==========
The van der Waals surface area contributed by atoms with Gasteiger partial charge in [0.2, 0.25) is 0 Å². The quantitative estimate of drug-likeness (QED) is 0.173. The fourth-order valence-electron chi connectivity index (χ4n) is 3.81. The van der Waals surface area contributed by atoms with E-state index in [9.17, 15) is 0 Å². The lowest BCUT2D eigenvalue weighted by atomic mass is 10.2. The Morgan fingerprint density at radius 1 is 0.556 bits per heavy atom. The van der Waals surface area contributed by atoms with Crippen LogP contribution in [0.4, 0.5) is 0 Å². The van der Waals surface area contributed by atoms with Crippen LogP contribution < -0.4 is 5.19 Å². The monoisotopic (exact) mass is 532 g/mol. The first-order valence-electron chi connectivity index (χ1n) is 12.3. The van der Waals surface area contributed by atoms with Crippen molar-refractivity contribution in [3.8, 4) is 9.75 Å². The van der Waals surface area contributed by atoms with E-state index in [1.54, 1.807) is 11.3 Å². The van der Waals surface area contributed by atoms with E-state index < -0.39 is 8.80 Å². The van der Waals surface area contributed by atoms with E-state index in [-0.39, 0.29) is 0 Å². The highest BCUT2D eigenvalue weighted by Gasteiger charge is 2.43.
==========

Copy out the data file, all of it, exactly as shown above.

The van der Waals surface area contributed by atoms with Gasteiger partial charge in [0.2, 0.25) is 0 Å². The quantitative estimate of drug-likeness (QED) is 0.173. The fourth-order valence-electron chi connectivity index (χ4n) is 3.81. The van der Waals surface area contributed by atoms with E-state index in [9.17, 15) is 0 Å². The lowest BCUT2D eigenvalue weighted by atomic mass is 10.2. The Morgan fingerprint density at radius 1 is 0.556 bits per heavy atom. The van der Waals surface area contributed by atoms with Crippen LogP contribution in [0.4, 0.5) is 0 Å². The van der Waals surface area contributed by atoms with Crippen LogP contribution < -0.4 is 5.19 Å². The monoisotopic (exact) mass is 532 g/mol. The first-order valence-electron chi connectivity index (χ1n) is 12.3. The van der Waals surface area contributed by atoms with Crippen molar-refractivity contribution in [3.8, 4) is 9.75 Å². The van der Waals surface area contributed by atoms with E-state index in [1.54, 1.807) is 11.3 Å². The van der Waals surface area contributed by atoms with E-state index < -0.39 is 8.80 Å². The van der Waals surface area contributed by atoms with E-state index in [-0.39, 0.29) is 0 Å². The highest BCUT2D eigenvalue weighted by Gasteiger charge is 2.43.